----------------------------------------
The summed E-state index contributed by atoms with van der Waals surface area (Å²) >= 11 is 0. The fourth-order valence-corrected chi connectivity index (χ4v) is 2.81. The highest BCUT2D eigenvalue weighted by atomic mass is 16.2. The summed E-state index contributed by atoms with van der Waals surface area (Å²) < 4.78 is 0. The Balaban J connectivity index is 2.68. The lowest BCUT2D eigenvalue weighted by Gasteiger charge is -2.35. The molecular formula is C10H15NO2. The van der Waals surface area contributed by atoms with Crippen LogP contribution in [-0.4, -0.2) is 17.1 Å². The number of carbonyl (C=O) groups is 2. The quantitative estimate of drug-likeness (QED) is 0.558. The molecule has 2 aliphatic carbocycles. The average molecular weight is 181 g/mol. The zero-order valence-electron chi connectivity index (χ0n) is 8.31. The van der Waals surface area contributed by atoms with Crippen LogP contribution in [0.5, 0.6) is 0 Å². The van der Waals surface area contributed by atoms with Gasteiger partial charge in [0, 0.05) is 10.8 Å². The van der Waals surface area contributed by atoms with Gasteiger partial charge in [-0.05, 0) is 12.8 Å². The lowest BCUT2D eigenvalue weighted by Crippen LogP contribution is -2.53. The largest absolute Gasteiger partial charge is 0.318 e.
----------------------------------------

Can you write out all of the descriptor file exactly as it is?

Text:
The summed E-state index contributed by atoms with van der Waals surface area (Å²) >= 11 is 0. The fourth-order valence-corrected chi connectivity index (χ4v) is 2.81. The highest BCUT2D eigenvalue weighted by atomic mass is 16.2. The summed E-state index contributed by atoms with van der Waals surface area (Å²) < 4.78 is 0. The Balaban J connectivity index is 2.68. The lowest BCUT2D eigenvalue weighted by Gasteiger charge is -2.35. The molecular formula is C10H15NO2. The van der Waals surface area contributed by atoms with Crippen LogP contribution in [-0.4, -0.2) is 17.1 Å². The number of carbonyl (C=O) groups is 2. The quantitative estimate of drug-likeness (QED) is 0.558. The molecule has 2 aliphatic carbocycles. The average molecular weight is 181 g/mol. The zero-order valence-electron chi connectivity index (χ0n) is 8.31. The van der Waals surface area contributed by atoms with Crippen LogP contribution in [0.5, 0.6) is 0 Å². The van der Waals surface area contributed by atoms with Gasteiger partial charge in [0, 0.05) is 10.8 Å². The van der Waals surface area contributed by atoms with Gasteiger partial charge in [-0.05, 0) is 12.8 Å². The lowest BCUT2D eigenvalue weighted by Crippen LogP contribution is -2.53. The largest absolute Gasteiger partial charge is 0.318 e.